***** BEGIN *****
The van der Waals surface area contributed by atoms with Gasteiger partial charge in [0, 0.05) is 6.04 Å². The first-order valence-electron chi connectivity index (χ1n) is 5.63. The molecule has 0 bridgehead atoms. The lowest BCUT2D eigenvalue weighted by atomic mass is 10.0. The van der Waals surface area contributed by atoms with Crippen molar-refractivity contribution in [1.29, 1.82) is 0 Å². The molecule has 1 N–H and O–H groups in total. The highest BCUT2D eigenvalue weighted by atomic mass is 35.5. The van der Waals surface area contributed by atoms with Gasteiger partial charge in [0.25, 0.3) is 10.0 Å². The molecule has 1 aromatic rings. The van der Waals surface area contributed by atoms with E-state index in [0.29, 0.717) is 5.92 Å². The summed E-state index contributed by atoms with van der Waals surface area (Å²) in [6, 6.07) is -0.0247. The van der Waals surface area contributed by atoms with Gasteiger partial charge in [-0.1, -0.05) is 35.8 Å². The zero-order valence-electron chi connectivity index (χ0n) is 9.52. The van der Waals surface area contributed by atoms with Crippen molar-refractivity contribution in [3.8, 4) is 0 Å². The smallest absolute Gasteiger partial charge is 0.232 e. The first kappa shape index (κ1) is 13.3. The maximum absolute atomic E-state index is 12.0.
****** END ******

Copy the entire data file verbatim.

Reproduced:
The van der Waals surface area contributed by atoms with Gasteiger partial charge in [0, 0.05) is 6.04 Å². The first-order valence-electron chi connectivity index (χ1n) is 5.63. The molecule has 0 bridgehead atoms. The lowest BCUT2D eigenvalue weighted by atomic mass is 10.0. The van der Waals surface area contributed by atoms with Crippen molar-refractivity contribution in [1.29, 1.82) is 0 Å². The molecule has 1 N–H and O–H groups in total. The highest BCUT2D eigenvalue weighted by atomic mass is 35.5. The van der Waals surface area contributed by atoms with Gasteiger partial charge in [0.25, 0.3) is 10.0 Å². The molecule has 1 aromatic rings. The van der Waals surface area contributed by atoms with E-state index in [0.29, 0.717) is 5.92 Å². The summed E-state index contributed by atoms with van der Waals surface area (Å²) in [6, 6.07) is -0.0247. The van der Waals surface area contributed by atoms with Gasteiger partial charge in [-0.1, -0.05) is 35.8 Å². The zero-order valence-electron chi connectivity index (χ0n) is 9.52. The van der Waals surface area contributed by atoms with Crippen molar-refractivity contribution in [3.8, 4) is 0 Å². The smallest absolute Gasteiger partial charge is 0.232 e. The first kappa shape index (κ1) is 13.3. The maximum absolute atomic E-state index is 12.0.